Chang Don Chien 張敦潛, chief engineer South China Iron Works, 1948-1968
Antonia Cheung: My father Mr. Chang Don Chien was the chief engineer of the South China Iron Works from 1948 till 1968.
A Biography of Mr. Chang Don-Chien by Antonia Cheung.
Mr. Chang, Don-Chien 張敦潛 was born in 1918 in Shanghai.
He studied Classical Chinese, Chinese calligraphy, arithmetic under a Chinese scholar before he was six. At seven, he entered private elementary school to learn other modern subjects such as Civics, Music, Arts, Social Studies, Physical Education. At twelve he was studying at the high school affiliated with the famous Tongji University 上海同濟大學 附屬中學. Mr. Chang was fluent in three languages, and three Chinese dialects.
He graduated in 1938 with a degree in Mechanical Engineering. He got married at age 23 to Miss Chin, Kwai-Hing. They first lived in Guilin桂林, and later Chongqing.
They moved to Hong Kong in 1949, and he retired in 1976 after a long and brilliant career. He was an expert engineer and was sought after by many elite engineering firms in Hong Kong from the ‘50s to the ‘80s. He was a consultant to many companies in addition to his full time jobs as chief engineer and factory director.
After his retirement he migrated to Edmonton, Canada. In 1979 the family moved to California, U.S.A. They had five children, and three grandsons. Mrs. Chang died in 2012.
In 2014, at the age of 96, Mr. Chang died on his birthday.
1938 to 1944 Chinese Army, Research Center of the Artillery Division. 砲兵廠研究所 修砲廠 as engineer.
1944 to 1945 China Motors Company, Guilin Division, 中國汽車製造公司 桂林分廠. He was hired as assistant engineer by Mr. Wu, 吳曾植, who later hired him again to work for the South China Iron Works, Ltd. Hong Kong.
1945 to 1947 as production engineer at the Office of the Chinese Military Chief of Staff 聯合勤務總司令部 第四汽車修理工廠. Here he was to learn how to repair and maintain military trucks, and construct engines which produced automobile parts.
1948 to 1949 Joined the Chinese Navy as 2nd Lieutenant Engineer under the Admiralty to work at the Whampoa Dock 海軍縂司令部黃埔造船所.
1949 to 1967 South China Iron Works, Ltd. where he held various positions: shop supervisor, Design Engineer, Head of Engineering Design Department, Assistant Factory Manager, and Superintendent of the Foundry.
1967 to 1977 Universal Die Casting Co. Ltd, Hong Kong. He was chief engineer, technical director and later became the plant manager.
Contributions at South China Iron Works, Ltd. Hong Kong (SCIW):
The company was first contracted to repair and maintain marine diesel engines for Whampoa shipyard, Hong Kong. These engines were for fishing craft. Mr. Chang and his staff provided solutions on site and supervised lots of repair work on many ships of the fleet. Taikoo Shipyard purchased their engines as well as contracting SCIW to repair and maintain their fleet.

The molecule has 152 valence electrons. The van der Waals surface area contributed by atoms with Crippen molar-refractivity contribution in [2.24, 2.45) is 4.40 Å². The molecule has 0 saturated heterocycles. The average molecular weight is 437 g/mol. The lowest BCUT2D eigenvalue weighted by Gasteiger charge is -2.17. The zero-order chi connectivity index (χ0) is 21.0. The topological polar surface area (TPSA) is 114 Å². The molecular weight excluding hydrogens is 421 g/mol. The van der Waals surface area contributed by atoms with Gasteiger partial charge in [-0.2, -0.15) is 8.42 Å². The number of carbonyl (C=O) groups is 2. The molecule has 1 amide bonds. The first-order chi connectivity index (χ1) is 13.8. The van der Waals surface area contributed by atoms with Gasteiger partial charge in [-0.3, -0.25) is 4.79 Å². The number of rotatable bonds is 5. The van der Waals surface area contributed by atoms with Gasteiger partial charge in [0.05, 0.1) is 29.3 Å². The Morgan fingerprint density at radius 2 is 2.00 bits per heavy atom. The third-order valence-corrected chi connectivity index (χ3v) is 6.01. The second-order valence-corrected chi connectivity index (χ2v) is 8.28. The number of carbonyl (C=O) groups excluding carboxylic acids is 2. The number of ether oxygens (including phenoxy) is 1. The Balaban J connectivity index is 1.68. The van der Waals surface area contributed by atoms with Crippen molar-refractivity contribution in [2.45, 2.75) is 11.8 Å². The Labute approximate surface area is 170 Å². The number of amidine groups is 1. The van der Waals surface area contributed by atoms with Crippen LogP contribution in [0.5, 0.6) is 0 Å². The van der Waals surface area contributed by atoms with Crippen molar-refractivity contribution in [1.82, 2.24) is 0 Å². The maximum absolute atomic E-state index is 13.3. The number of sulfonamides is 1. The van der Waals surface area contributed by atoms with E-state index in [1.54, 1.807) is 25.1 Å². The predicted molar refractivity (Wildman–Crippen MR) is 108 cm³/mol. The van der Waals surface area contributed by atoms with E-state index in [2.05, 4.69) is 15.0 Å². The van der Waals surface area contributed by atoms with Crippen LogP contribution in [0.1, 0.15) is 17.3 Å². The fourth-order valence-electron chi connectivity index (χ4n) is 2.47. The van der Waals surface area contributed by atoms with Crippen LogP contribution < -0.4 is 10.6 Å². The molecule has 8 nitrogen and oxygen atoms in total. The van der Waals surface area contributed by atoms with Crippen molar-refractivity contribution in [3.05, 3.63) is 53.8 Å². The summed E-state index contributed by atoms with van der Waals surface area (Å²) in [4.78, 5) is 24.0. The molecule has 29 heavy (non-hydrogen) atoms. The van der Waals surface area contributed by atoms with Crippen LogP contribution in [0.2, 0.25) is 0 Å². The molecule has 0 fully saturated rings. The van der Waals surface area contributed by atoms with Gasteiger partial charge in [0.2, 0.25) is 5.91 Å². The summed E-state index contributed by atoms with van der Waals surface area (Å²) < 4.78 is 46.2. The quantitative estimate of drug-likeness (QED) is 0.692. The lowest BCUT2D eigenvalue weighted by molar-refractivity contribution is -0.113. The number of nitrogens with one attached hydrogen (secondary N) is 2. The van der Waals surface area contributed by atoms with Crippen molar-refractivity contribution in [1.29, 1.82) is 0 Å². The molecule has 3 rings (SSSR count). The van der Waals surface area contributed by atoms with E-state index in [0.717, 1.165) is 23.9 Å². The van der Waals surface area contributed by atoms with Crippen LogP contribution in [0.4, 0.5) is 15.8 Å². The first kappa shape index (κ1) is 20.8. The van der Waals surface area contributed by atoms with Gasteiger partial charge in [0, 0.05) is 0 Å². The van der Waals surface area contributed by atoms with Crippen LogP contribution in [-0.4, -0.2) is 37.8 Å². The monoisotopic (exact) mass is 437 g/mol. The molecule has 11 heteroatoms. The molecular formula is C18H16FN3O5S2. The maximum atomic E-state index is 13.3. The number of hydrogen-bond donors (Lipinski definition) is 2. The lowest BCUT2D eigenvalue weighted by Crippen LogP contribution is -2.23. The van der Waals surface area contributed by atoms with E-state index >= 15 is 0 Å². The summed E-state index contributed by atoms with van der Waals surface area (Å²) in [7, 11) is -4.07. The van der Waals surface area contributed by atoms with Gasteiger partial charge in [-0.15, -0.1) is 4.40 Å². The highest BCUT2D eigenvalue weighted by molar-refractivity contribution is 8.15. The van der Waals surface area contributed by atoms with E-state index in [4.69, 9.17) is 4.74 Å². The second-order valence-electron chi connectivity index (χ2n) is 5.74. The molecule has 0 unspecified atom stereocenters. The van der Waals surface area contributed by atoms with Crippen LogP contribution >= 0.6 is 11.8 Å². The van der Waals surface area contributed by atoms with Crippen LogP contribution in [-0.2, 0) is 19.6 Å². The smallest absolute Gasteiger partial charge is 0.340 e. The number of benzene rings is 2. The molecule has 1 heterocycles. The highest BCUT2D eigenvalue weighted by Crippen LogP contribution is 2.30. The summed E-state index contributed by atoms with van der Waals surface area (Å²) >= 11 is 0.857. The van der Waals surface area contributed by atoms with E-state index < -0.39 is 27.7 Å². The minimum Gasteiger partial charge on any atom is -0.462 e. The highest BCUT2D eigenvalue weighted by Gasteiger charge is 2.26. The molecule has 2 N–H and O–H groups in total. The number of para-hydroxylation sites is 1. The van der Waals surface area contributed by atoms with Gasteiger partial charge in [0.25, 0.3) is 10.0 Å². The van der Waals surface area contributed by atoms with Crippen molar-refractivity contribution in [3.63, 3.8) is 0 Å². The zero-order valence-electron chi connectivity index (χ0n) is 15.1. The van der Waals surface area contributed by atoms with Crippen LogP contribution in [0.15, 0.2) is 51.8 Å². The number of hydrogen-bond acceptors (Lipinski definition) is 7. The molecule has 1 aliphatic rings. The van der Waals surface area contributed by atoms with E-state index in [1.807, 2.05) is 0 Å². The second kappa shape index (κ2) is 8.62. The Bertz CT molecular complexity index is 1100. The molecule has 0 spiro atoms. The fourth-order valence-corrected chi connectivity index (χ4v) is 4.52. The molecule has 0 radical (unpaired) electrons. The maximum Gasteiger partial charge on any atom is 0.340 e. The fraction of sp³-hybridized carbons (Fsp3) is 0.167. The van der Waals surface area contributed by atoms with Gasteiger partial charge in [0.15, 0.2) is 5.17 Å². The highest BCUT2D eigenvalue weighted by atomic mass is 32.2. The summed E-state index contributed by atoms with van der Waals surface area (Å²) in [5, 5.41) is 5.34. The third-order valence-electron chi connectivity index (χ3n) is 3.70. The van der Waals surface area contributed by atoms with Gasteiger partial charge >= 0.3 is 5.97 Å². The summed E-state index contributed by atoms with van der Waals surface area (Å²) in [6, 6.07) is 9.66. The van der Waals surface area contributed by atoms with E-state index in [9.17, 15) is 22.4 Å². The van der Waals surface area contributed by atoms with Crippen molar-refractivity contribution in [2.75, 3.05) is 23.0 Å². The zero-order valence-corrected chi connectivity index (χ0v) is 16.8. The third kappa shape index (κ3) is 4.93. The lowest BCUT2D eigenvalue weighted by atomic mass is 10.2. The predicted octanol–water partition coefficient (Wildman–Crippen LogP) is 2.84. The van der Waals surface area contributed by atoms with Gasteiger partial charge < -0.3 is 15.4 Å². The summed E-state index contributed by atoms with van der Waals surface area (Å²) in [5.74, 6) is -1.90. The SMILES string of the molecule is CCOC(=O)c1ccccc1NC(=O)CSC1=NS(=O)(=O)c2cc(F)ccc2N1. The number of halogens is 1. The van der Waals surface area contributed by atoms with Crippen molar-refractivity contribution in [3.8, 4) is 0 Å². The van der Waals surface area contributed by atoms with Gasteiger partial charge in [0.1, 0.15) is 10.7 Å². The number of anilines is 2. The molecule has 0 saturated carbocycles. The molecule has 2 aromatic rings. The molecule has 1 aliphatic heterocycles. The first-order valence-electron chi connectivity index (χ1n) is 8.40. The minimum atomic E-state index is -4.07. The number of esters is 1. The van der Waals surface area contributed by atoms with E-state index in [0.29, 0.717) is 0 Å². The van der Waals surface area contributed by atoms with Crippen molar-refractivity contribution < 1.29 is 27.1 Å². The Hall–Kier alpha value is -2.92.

Some other heavy machinery produced by SCIW included engines for Taikoo Sugar Refinery Company. Mr. Chang led a team of engineers who worked at their location in North Point.
Many large textile companies in Hong Kong were founded around 1955 with most of their machinery bought from England and the USA. With very high demands on the purchased orders, the machines needed to work efficiently and effectively. Long periods of downtime were unacceptable, SCIW was contracted to handle their maintenance, to ensure broken parts could be replaced, engines could be restored to proper working conditions with minimum delay. SCIW were involved with famous Hong Kong textile companies including Po Sing and South Sea Textiles whose factories were also in Tsuen Wan, near SCIW.
Plastic products became popular worldwide in the late ’50s. Hong Kong industrialists built tens, even hundreds of factories to make household plastic products to fill their global purchase orders. SCIW designed and built machines for these companies: different sizes, special functions, and ever changing specifications. Mr. Chang was very involved in the designs of those machines. He had a team of 15 draftsmen at the time to draft the design documents. To ensure their engines and machines were the best, SCIW even had its own small plastic factory to produce plastic flowers, and sold them to the public directly.
China Dyeing Company, Tsuen Wan, a major player in the textile industries in the 50’s and 60’s, was located next to the SCIW plant. They contracted SCIW to modify much of their machinery to enhance its efficiency and capabilities in order to meet their production requirements. Mr. Chang was in charge of many of the designs of these new or modified machines, and the continuous support necessary to maintain them.
This article was first posted on 22nd December 2015.
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